Trebaruna, also Treborunnis and possibly *Trebarunu was a Lusitanian deity, probably a goddess.
Trebaruna's cult was located in the cultural area of Gallaecia and Lusitania (in the territory of modern Galicia (Spain) and Portugal). Her name could be derived from the Celtic *trebo (home) and *runa (secret, mystery), suggesting a protector or protectress of property, home and families.
Two small altars dedicated to this goddess were found in Portugal, one in Roman-Lusitanian Egitania (current Proença-a-Velha) and another in Lardosa. The Tavares Proença Regional Museum in Castelo Branco now contains the altar from Lardosa. It was located in an area where the people from a Castro settlement founded a Roman-Lusitanian villa. This altar used to hold a statue of the goddess which has since been lost. Nevertheless, it still preserves these inscriptions: TREBARONNE V(otum) S(Olvit) OCONUS OCONIS f(ilius). Which translate as: Oconus, son of Oco, has fulfilled the vow to Trebaruna. A name Trebarune (probably in the dative case) also appears on the inscription of Cabeço das Fráguas as a divinity receiving a sacrifice of a sheep.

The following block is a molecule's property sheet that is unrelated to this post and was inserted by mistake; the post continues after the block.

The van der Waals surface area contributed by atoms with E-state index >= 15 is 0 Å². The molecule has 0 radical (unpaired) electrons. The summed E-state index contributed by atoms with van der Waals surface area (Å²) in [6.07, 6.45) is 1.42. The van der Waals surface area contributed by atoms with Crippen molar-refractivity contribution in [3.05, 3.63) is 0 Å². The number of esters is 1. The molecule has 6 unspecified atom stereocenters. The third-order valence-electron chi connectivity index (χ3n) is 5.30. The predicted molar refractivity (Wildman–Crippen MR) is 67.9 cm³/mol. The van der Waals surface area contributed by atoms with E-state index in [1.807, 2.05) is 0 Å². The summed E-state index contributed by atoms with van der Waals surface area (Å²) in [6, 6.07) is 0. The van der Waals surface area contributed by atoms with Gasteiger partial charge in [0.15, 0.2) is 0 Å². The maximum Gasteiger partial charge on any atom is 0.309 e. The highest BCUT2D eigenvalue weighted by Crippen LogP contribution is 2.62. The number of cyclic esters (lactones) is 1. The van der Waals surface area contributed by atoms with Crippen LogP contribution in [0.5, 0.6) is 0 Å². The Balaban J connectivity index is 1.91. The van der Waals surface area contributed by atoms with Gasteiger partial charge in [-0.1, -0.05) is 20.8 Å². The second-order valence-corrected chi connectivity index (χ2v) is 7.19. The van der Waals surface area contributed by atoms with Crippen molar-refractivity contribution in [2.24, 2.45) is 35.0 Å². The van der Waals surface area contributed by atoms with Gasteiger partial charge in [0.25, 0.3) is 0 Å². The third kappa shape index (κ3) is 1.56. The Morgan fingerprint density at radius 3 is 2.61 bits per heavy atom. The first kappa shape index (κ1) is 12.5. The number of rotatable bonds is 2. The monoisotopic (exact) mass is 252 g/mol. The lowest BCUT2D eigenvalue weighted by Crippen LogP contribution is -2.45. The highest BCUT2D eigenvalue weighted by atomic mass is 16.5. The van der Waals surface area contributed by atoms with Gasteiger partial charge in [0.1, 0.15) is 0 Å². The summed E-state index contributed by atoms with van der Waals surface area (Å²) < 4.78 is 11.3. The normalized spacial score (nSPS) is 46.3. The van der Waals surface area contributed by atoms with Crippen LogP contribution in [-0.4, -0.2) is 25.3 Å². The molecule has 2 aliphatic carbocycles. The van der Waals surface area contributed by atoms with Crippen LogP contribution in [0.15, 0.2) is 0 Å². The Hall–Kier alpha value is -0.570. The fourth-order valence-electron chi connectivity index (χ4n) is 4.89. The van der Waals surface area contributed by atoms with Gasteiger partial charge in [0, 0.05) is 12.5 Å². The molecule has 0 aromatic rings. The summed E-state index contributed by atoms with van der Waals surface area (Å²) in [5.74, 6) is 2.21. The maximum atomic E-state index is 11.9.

Following the announcement in 1895 by José Leite de Vasconcelos of the discovery of Trebaruna as a new theonym, a poem celebrating this was published which likened Trebaruna to the Roman Victoria. She has recently become, among neo-Pagans, a goddess of battles and alliances. The Portuguese metal-band Moonspell composed a song called "Trebaruna" which is a celebration of the goddess.
- O Archeologo Português, 1/29, 1933, p. 163
- O Archeologo Português, 1/29, 1933, pp. 165-166
- Trebaruna, deusa Lusitana, ode heroica, José Leite de Vasconcelos, Barcelos : Typographia da Aurora do Cavado (1895)
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